It’s that time of year! When we look back over what we did and what we didn’t do and we make the odd list or two. Here’s one of my lists: the best books of 2017. (My list covers books I read in 2017, not necessarily books that were published in 2017).

The Versions of Us by Laura Barnett

I reviewed this one in Book Chat, which I know I haven’t done for over 6 months. (PS – would love to know who, if anyone, misses Book Chat). It’s a book that makes you think about the lives you didn’t lead, based on the choices you made at one point or another. It tells the story of three different versions of the protagonist’s life and it doesn’t glorify one over the other, but instead shows that all lives have their good and their bad, their ups and their downs, and that life really is what you make of it. Read with a large box of tissues.

What Alice Forgot by Liane Moriarty

I was lucky enough to win Liane Moriarty’s entire backlist at a function last year and have made my way through all of them. For me, What Alice Forgot, is the standout (full review here). Big Little Lies will always be my favourite Moriarty but this is now my second favourite. A bit like the above in that it looks at another version of a person’s life. This time, the protagonist is granted a second chance by a knock on the head and subsequent amnesia. Moriarty writes about motherhood and kids and family and domestic life so very well. I always find myself recognising parts of me in her characters.

Les Parisiennes: How the Women of Paris Lived, Loved and Died Under Nazi Occupation by Anne Sebba

Time for some non-fiction. So many women did so many extraordinary things during the German occupation of Paris in WWII. And many women also did some things that are very hard to understand. Anne Sebba covers all the good deeds and bad, and her canvas is broad, following women from all walks of life. I’ve found at least two novel ideas from reading this. She does an excellent job of weaving history into a story and bringing it, and the women, to life.

The Alice Network by Kate Quinn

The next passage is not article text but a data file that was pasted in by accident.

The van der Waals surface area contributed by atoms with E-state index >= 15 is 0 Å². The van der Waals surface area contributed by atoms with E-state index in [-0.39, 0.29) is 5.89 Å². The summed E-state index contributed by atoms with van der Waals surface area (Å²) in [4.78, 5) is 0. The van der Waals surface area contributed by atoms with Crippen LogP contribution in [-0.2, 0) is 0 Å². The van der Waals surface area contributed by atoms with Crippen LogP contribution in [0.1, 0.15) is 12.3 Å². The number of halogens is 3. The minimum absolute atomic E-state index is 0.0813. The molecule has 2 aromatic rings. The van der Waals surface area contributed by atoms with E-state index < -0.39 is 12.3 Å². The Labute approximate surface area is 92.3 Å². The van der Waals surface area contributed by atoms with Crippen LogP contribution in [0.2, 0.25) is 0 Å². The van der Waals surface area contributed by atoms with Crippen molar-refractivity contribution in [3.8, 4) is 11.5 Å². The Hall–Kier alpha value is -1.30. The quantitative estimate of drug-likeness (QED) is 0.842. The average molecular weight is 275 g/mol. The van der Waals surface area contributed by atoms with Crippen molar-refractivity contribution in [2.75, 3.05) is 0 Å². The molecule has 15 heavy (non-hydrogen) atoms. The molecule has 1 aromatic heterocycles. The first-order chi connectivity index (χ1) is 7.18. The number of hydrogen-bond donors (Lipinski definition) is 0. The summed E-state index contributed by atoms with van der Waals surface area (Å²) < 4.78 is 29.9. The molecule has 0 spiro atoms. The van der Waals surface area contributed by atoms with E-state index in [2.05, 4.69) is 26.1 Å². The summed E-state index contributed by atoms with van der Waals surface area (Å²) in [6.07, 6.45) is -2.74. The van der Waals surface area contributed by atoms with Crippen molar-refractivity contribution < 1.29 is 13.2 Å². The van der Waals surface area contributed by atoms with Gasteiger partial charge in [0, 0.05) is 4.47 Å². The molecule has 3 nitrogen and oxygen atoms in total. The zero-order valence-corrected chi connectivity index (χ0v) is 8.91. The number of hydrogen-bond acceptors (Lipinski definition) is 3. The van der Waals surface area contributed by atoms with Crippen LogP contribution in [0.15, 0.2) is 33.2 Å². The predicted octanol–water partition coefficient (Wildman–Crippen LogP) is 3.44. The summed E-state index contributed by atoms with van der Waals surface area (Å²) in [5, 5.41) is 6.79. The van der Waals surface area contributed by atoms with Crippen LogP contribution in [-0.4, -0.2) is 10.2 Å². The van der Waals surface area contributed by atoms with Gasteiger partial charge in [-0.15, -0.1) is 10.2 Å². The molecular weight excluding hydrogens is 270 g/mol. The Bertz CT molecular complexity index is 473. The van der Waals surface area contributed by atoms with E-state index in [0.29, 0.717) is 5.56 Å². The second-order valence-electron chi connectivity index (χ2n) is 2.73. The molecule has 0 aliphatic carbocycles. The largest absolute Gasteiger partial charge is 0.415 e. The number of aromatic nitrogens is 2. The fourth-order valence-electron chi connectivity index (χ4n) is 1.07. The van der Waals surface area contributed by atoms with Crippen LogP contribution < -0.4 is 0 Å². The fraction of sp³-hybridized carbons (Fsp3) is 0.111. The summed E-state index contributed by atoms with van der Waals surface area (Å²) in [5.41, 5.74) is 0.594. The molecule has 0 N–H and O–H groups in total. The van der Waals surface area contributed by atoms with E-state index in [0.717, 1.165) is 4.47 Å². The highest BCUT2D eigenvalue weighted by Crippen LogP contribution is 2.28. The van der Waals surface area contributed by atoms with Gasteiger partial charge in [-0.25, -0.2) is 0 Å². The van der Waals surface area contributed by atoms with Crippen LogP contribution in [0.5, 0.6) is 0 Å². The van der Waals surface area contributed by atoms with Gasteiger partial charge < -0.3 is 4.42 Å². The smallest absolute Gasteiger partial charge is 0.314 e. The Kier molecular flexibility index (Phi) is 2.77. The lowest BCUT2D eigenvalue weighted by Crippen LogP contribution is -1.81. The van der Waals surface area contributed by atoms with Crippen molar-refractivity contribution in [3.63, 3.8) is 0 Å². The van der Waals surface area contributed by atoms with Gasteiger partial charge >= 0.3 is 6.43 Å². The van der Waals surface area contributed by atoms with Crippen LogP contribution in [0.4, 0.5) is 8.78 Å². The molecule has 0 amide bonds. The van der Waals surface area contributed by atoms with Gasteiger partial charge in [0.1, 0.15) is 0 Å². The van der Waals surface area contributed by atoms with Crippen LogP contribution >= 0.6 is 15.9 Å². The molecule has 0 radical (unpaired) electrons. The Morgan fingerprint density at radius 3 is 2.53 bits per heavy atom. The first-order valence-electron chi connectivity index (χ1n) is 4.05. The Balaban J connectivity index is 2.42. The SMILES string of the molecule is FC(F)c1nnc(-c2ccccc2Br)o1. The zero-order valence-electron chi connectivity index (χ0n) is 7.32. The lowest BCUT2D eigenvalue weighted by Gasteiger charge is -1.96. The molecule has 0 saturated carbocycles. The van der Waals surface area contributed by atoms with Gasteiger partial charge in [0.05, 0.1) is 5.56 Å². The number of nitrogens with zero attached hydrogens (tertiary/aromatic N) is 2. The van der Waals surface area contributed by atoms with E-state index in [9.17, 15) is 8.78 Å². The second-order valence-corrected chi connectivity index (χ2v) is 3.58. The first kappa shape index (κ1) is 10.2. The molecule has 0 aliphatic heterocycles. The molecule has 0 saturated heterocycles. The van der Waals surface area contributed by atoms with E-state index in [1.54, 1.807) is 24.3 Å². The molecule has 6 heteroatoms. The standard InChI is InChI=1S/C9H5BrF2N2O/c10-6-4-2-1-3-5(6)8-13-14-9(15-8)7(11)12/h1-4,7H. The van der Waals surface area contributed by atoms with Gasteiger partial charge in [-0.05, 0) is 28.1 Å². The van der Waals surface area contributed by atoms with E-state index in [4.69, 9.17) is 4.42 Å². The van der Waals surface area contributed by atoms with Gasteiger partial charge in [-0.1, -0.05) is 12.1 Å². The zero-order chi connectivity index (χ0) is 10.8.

Gosh, I loved this book. I think I loved it all the more because, for at least the first few chapters, I wondered if it had been vastly overrated and I thought I might even abandon it. I’m so glad I didn’t. It tells the story of a network of female spies during WWI, alongside the parallel narrative of a young women in 1947 who is searching for her French cousin, gone missing during WWII. Be patient with the fact that none of the characters are especially endearing to begin with; they, and their stories, suddenly become unputdownable.

The Secrets She Keeps by Michael Robotham

I love to dip into and out of the psychological thriller/suspense genre from time to time but I am also very selective about the books I will read. This is my first Michael Robotham and I was hooked from the outset. He is especially good at making you empathise with the character who is doing terrible things, and I always think it shows the true skill of a writer when they can make you root for the “villain” of the book.

The Hating Game by Sally Thorne

This was utterly addictive, romantic-comedy at its finest. I fell head over heels in love with this story and its hero. Yes, it takes Lucy a little too long to cotton on to the fact that Josh fancies her and she fancies him but the tension is maintained nevertheless. Funny, fun and sexy, it’s the kind of book that you absolutely want to read in one sitting (larger review here).

Mr Rochester by Sarah Shoemaker

This was not a perfect book but I was comply absorbed by it nonetheless. I loved the way Shoemaker brought Rochester’s early years to life, and traced his boyhood, adolescence and early manhood, shaping him, piece by piece, into the man we know so well from Jane Eyre. I would have liked more of his relationship with Bertha as I think that was sketched in too lightly, and, interestingly, less of the story once Jane enters his life. But the rest was a wonderful and original take on a well-loved literary character.

The Underground Railroad by Colson Whitehead

This is one of those books that you can’t really say you enjoyed, because it’s brutal and it makes you despair at the fact that you are human, and human beings are capable of doing such terrible things to one another. It follows Cora, a slave on a plantation in America’s south as she tries to flee slavery and find elusive freedom. I did initially find Whitehead’s rendering of the underground railroad as an actual railway a little distracting, as it made me wonder about which parts of this historical novel were real and which were invented. But I gradually came to like this piece of imagining, and found this book to be one that stays with you for a long time after you finish it.

That’s it from me! Eight stand out books for 2017. Have you read any of these? What did you think? What would be on your list of best books of 2017?